In the OIR, we raised the possibility of exempting BPL transactions, pursuant to our authority under § 853(b), from the requirements of Pub. Util. Code § 851.31 (OIR, pp. 5-6.) Some parties applaud this approach, while others criticize it. We now confirm that we are adopting a policy of exempting certain BPL transactions from § 851.
A. Party Positions
PG&E supports exempting BPL transactions from § 851 review. It argues that such review is not necessary to protect the public interest and calls § 851 review an "unnecessary regulatory hurdle." (PG&E Opening Comments, p. 14.)
SDG&E concurs. It argues that requiring a § 851 application "necessarily would result in delay and uncertainty." (SDG&E Opening Comments, p. 20.)
Ambient and Current also support exempting BPL transactions from § 851. As Current puts it, "Sec. 851 proceedings can be contentious and time consuming. Such regulatory uncertainty would substantially hinder the development of BPL and would stand in stark contrast to the Commission's efforts to promote competition in communications by providing regulatory certainty through appropriate use of § 853 exemptions." (Current Opening Comments, pp. 23-24.)
SCE does not oppose an exemption from § 851 for BPL. SCE, however, recommends that the Commission "consider a uniform approach to § 851 requirements for all communications providers regardless of the technology on which service is based." (SCE Opening Comments, p. 6.)
TURN, on the other hand, vigorously contests the proposed exemption from § 851. It contends that an exemption is unnecessary, illegal, and inconsistent with the Commission's expressly stated standards for granting § 853(b) exemptions. TURN argues that it is Commission policy to only grant exemptions in extraordinary circumstances. (TURN Opening Comments, pp. 18-26.)
CCTA opposes providing an exemption from § 851 when the exemption is solely for BPL projects. It argues that such an exemption would be discriminatory and inconsistent with federal law and policy, because the exemption would favor one technology over another. CCTA adds that an exemption is simply unnecessary, as compliance with § 851 will not hinder BPL deployment. (CCTA Opening Comments, pp. 2-8.)
Other parties opposing an exemption from the requirements of § 851 include CISPA, DisabRA, DRA, Greenlining, San Francisco, and UCAN. (CISPA Opening Comments, p. 5; DisabRA Opening Comments, p. 5; DRA Opening Comments, pp. 5-7; Greenlining Opening Comments, p. 6; San Francisco Opening Comments, pp. 2-4; UCAN Opening Comments, pp. 26-27.)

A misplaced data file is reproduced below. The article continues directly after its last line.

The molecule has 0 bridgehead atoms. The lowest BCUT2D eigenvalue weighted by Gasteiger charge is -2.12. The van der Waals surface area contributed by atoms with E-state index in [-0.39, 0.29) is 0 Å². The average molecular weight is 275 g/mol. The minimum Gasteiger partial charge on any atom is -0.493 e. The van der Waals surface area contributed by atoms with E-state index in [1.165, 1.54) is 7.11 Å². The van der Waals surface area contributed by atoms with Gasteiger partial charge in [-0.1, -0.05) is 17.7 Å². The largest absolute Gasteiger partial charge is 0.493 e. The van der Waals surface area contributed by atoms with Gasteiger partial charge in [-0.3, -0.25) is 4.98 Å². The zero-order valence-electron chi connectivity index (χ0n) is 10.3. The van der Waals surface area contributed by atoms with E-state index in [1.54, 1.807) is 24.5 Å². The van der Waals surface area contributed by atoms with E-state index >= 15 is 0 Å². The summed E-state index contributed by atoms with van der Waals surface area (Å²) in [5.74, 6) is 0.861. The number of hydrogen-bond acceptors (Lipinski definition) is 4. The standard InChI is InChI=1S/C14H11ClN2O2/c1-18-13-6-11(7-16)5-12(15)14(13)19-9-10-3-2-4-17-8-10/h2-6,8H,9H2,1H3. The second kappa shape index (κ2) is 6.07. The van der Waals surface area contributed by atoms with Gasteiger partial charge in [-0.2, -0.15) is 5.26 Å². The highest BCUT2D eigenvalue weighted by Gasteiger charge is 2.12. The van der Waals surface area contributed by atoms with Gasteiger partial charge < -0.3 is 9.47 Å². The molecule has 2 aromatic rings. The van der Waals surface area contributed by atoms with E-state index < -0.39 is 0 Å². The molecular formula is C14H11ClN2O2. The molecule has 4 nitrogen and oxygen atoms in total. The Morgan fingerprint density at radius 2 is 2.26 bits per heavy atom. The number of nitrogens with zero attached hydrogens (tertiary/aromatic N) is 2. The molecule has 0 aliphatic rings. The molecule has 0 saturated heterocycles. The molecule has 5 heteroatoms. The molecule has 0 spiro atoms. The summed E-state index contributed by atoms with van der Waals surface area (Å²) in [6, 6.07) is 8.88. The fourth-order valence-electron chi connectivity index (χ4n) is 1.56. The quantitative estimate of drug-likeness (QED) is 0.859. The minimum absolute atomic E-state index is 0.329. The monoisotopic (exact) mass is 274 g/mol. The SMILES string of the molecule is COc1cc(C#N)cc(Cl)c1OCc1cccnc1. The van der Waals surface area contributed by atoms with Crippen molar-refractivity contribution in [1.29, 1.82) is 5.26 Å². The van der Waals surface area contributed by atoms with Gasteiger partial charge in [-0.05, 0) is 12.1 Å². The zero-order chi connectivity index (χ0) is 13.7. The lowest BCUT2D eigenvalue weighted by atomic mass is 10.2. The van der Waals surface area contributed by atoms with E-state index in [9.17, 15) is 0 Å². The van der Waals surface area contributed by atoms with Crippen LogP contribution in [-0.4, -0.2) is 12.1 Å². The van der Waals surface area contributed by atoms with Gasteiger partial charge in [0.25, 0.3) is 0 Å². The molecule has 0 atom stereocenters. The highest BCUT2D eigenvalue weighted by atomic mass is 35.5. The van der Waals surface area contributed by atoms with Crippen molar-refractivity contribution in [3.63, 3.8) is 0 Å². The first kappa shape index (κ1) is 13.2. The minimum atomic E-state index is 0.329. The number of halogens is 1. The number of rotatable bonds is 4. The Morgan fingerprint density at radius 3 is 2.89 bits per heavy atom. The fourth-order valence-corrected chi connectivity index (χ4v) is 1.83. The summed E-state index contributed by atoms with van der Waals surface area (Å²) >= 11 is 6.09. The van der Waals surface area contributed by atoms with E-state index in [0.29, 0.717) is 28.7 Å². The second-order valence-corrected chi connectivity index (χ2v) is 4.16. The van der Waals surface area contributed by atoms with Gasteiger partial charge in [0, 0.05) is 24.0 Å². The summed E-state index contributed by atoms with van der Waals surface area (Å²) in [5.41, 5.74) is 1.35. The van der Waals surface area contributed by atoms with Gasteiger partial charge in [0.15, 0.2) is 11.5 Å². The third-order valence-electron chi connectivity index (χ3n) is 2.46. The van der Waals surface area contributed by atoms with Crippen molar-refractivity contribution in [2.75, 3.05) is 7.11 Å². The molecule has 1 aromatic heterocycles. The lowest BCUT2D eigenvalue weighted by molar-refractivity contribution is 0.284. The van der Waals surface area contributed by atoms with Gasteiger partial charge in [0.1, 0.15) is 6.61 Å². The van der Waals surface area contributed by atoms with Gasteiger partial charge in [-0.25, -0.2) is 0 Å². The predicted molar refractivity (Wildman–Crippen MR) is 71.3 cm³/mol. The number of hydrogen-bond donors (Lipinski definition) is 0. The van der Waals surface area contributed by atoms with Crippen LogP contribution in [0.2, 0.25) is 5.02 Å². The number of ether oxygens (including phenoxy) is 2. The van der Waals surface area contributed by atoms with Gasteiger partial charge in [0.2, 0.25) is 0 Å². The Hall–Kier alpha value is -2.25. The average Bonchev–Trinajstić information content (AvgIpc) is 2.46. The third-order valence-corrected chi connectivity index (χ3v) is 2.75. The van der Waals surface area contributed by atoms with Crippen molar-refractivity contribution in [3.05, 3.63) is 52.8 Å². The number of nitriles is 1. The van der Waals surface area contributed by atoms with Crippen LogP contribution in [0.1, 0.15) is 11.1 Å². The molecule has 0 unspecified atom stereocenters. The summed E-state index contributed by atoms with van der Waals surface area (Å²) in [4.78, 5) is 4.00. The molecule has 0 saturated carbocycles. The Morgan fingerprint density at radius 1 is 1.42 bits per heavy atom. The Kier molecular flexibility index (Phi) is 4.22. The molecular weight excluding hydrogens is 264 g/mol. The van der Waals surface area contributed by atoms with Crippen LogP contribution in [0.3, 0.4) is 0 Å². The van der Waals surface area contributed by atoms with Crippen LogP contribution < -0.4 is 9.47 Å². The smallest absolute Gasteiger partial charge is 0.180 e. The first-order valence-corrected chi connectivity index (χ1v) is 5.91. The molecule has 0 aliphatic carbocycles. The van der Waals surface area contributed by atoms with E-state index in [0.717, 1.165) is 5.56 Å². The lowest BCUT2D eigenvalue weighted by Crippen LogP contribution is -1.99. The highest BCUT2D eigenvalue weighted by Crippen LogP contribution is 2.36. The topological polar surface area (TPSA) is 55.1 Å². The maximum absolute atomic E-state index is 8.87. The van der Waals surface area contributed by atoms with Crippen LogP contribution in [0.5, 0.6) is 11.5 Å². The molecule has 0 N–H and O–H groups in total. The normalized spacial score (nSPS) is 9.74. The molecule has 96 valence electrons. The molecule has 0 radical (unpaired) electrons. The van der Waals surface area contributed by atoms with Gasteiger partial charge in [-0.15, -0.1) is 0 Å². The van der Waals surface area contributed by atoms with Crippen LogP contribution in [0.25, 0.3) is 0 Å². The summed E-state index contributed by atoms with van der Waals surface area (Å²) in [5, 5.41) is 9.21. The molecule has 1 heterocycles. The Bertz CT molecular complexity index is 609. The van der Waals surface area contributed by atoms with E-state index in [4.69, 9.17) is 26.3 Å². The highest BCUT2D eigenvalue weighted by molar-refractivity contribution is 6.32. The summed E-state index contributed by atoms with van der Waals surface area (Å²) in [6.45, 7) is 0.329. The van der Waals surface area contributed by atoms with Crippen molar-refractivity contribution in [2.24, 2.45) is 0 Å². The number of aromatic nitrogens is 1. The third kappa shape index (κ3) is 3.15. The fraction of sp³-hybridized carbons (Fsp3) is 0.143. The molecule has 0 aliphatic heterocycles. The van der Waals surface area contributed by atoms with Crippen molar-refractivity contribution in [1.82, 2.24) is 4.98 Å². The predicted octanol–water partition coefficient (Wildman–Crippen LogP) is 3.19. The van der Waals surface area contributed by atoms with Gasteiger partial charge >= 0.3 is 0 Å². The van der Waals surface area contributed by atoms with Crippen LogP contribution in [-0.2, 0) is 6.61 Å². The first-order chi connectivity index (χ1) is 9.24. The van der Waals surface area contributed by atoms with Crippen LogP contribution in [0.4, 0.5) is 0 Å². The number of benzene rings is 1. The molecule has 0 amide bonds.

Pub. Util. Code § 851 exists to protect the quality of utility service provided to ratepayers, and to protect ratepayers' investment in utility assets. While it serves an important purpose, § 851 application proceedings can sometimes be both contentious and time-consuming, and a full review of every transaction is not always necessary to protect the public interest. Here a lengthy § 851 proceeding would be inconsistent with our stated policy goal of not impeding the rapid deployment of BPL technology.
Although previously the Commission has expressed concerns that the granting of § 853(b) exemptions runs the risk that "would create an exception that swallowed the rule,"32 the plain language of § 853(b) does not limit its application to extraordinary circumstances. Section 853(b) provides that "the commission may from time to time by order or rule, and subject to those terms and conditions as may be prescribed therein, exempt any public utility or class of public utility from this article if it finds that the application thereof with respect to the public utility or class of public utility is not necessary in the public interest."
Moreover a review of the specific use of § 853(b) to exempt transactions from § 851 shows that the Commission has employed a variety of policies and standards when applying § 853(b). Indeed, the Commission has granted a number of exemptions without any finding of extraordinary circumstances.